What’s with denying human dignity to other or even to our environment. Even if a person doesn’t believe in the science of climate change — and understandably, there are many theories and arguments — we can still do what is right and best for protecting our precious planet. What I don’t understand is the denial only so that resources can be stripped and robbed at the price of stability, wonder, and beauty.
I feel like our veteran friend was treated as if he were a criminal because civilian population doesn’t understand their points of fragility. An aging altered brain is frightening. In our family, we made the shift to stand on a foundation of caring, to approach all the discomforting issues that occur with loving kindness. Instead of rigid rules or treatment, like caring for the earth, we need to do what is best, to bring out the best in another. Not to strip and rob of dignity. Not to deny that veteran vulnerability is real and deserves our attention.
While Mother Earth can’t call for help, veterans in need can. This is the US Veteran Crisis Hotline: 1-800-273-8255 (press 1). You can also text 838255, or open access help for those hard of hearing (and most combat veterans suffer hearing loss) 1-800-799-4889. Share this number with FRIENDS AND FAMILY of veterans!
Most spouses and grown children probably unaware that they can call. Please keep in mind that isolation can lead to suicidal ideation. One of the reasons me and my family work so hard at keeping the Hub engaged and communication grounded in caring is so he does not feel isolated. One of the ideas behind suicide as a part of CTE (and PTSD for that matter) is due to the person losing connectivity with other people. As the brain deteriorates in CTE, a person feels trapped and disconnected. In PTSD, self-isolation is common.
So make sure family and friends know the Veteran Crisis Hotline number and that they can call. Our friend’s spouse called and likely saved her husband’s life. Just two weeks ago, one of our fellow Warrior Sisters gave her the number. She said she didn’t know she could call. We didn’t know she’d have to call so soon. We never really know the moment.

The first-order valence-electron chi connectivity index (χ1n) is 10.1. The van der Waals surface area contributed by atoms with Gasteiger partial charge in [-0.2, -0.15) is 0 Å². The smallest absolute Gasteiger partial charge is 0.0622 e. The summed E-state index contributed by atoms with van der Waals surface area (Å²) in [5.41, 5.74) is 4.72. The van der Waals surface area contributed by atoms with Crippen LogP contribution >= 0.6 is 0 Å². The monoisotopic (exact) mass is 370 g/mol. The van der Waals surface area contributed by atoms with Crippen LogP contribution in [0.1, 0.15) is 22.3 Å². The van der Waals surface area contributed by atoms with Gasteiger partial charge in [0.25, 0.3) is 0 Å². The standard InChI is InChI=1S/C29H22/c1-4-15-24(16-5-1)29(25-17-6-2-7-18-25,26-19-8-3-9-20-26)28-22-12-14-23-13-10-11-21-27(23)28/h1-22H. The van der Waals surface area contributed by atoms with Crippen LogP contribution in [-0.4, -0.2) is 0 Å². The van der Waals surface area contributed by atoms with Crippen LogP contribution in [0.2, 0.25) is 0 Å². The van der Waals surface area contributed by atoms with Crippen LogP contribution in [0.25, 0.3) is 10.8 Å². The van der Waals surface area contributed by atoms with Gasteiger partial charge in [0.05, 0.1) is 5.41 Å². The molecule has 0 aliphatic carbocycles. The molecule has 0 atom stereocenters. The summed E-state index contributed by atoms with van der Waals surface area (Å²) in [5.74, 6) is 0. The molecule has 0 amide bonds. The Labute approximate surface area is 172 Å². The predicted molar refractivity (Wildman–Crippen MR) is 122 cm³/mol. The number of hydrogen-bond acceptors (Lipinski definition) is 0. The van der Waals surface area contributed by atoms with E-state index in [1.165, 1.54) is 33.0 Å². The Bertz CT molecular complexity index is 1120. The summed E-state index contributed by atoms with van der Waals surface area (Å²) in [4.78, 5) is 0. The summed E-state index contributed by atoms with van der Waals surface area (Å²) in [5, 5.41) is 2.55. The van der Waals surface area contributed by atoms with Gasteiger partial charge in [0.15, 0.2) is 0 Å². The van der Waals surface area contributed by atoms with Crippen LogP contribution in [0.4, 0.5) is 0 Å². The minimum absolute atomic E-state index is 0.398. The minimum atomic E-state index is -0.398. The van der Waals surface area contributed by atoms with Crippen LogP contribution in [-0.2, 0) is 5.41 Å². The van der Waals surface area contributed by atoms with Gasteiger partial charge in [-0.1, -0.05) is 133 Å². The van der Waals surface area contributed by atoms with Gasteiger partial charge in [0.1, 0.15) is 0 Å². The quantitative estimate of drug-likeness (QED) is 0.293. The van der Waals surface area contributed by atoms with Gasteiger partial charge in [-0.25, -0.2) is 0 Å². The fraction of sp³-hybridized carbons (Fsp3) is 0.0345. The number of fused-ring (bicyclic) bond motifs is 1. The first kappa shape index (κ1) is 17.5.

Like with the earth. We don’t know when the exact crisis will be. In the meantime, let’s be kind to one another and think of extending others and the environment a sense of dignity.
Take a look at the photo for the prompt. I asked permission of a local photographer to use it. George C. Bailey and his wife who is a renown Copper Country artist live high up on the peninsula right on the Lake. There’s something enlivening about Lake Superior in her layers of ice and sea mist. Remember, that there is always beauty around us. Do not lose hope to the frozen devils or fears of the future. Stay connected to one another and live life to the fullest.
Write to your greatest potential.
January 31, 2019, prompt: In 99 words (no more, no less) write a story about sea mist. How does it create an environment for a story? It can set the stage or take the stage. Go where the prompt leads.
Respond by February 5, 2019. Use the comment section below to share, read and be social. You may leave a link, pingback or story in the comments. If you want to be published in the weekly collection, please use the form. Rules & Guidelines.
Submissions closed. Find our most current weekly Flash Fiction Challenge to enter.
Mountain Passage (from Miracle of Ducks) by Charli MIlls
At the top of the pass, Ike pulled over. Danni radioed the lead forester to verify any logging trucks. The Forest Service road tapered to one-way traffic. For the next five miles, loggers used the narrow switchbacks to haul loads from an active site. If they met a truck on the grade, there would be no way to pass. Danni surveyed the steep ravine, waiting for a reply. Morning fog obscured the forest and hid the road. Before an affirmative crackled over the radio, Danni heard grinding gears in the distance like a rumble of surf beneath sea mist.